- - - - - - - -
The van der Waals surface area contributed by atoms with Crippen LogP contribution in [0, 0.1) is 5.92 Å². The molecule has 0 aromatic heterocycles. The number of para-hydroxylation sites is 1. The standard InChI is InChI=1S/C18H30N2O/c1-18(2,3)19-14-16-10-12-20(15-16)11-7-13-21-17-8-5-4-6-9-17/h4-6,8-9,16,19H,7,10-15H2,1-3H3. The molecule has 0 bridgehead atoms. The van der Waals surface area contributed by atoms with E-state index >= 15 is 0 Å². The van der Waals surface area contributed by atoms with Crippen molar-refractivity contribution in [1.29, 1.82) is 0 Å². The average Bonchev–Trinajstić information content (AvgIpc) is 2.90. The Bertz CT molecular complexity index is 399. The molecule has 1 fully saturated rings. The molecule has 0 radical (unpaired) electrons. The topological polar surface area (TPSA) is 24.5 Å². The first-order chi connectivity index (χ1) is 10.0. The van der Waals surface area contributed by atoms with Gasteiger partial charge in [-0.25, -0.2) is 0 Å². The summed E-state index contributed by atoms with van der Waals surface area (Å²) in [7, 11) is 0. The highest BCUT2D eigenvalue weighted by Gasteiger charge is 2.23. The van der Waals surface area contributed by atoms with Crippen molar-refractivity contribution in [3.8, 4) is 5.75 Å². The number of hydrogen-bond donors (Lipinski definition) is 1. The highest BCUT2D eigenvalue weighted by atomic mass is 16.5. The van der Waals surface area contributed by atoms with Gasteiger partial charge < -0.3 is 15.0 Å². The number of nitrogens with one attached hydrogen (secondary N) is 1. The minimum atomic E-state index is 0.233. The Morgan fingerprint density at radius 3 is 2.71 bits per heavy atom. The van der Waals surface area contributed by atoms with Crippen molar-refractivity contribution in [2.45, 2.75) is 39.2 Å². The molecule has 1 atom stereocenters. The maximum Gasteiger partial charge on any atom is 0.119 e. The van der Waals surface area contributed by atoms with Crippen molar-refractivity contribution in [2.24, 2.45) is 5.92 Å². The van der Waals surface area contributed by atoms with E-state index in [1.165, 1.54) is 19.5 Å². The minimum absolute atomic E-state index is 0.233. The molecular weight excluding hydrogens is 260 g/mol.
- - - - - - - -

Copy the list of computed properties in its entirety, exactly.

The van der Waals surface area contributed by atoms with Crippen LogP contribution in [0, 0.1) is 5.92 Å². The molecule has 0 aromatic heterocycles. The number of para-hydroxylation sites is 1. The standard InChI is InChI=1S/C18H30N2O/c1-18(2,3)19-14-16-10-12-20(15-16)11-7-13-21-17-8-5-4-6-9-17/h4-6,8-9,16,19H,7,10-15H2,1-3H3. The molecule has 0 bridgehead atoms. The van der Waals surface area contributed by atoms with E-state index >= 15 is 0 Å². The van der Waals surface area contributed by atoms with Crippen molar-refractivity contribution in [1.29, 1.82) is 0 Å². The average Bonchev–Trinajstić information content (AvgIpc) is 2.90. The Bertz CT molecular complexity index is 399. The molecule has 1 fully saturated rings. The molecule has 0 radical (unpaired) electrons. The topological polar surface area (TPSA) is 24.5 Å². The first-order chi connectivity index (χ1) is 10.0. The van der Waals surface area contributed by atoms with Gasteiger partial charge in [-0.25, -0.2) is 0 Å². The summed E-state index contributed by atoms with van der Waals surface area (Å²) in [7, 11) is 0. The highest BCUT2D eigenvalue weighted by Gasteiger charge is 2.23. The van der Waals surface area contributed by atoms with Crippen molar-refractivity contribution in [3.8, 4) is 5.75 Å². The number of hydrogen-bond donors (Lipinski definition) is 1. The highest BCUT2D eigenvalue weighted by atomic mass is 16.5. The van der Waals surface area contributed by atoms with Gasteiger partial charge < -0.3 is 15.0 Å². The number of nitrogens with one attached hydrogen (secondary N) is 1. The minimum atomic E-state index is 0.233. The Morgan fingerprint density at radius 3 is 2.71 bits per heavy atom. The van der Waals surface area contributed by atoms with Crippen molar-refractivity contribution in [2.45, 2.75) is 39.2 Å². The molecule has 1 atom stereocenters. The maximum Gasteiger partial charge on any atom is 0.119 e. The van der Waals surface area contributed by atoms with Crippen molar-refractivity contribution in [2.24, 2.45) is 5.92 Å². The van der Waals surface area contributed by atoms with E-state index in [1.165, 1.54) is 19.5 Å². The minimum absolute atomic E-state index is 0.233. The molecular weight excluding hydrogens is 260 g/mol.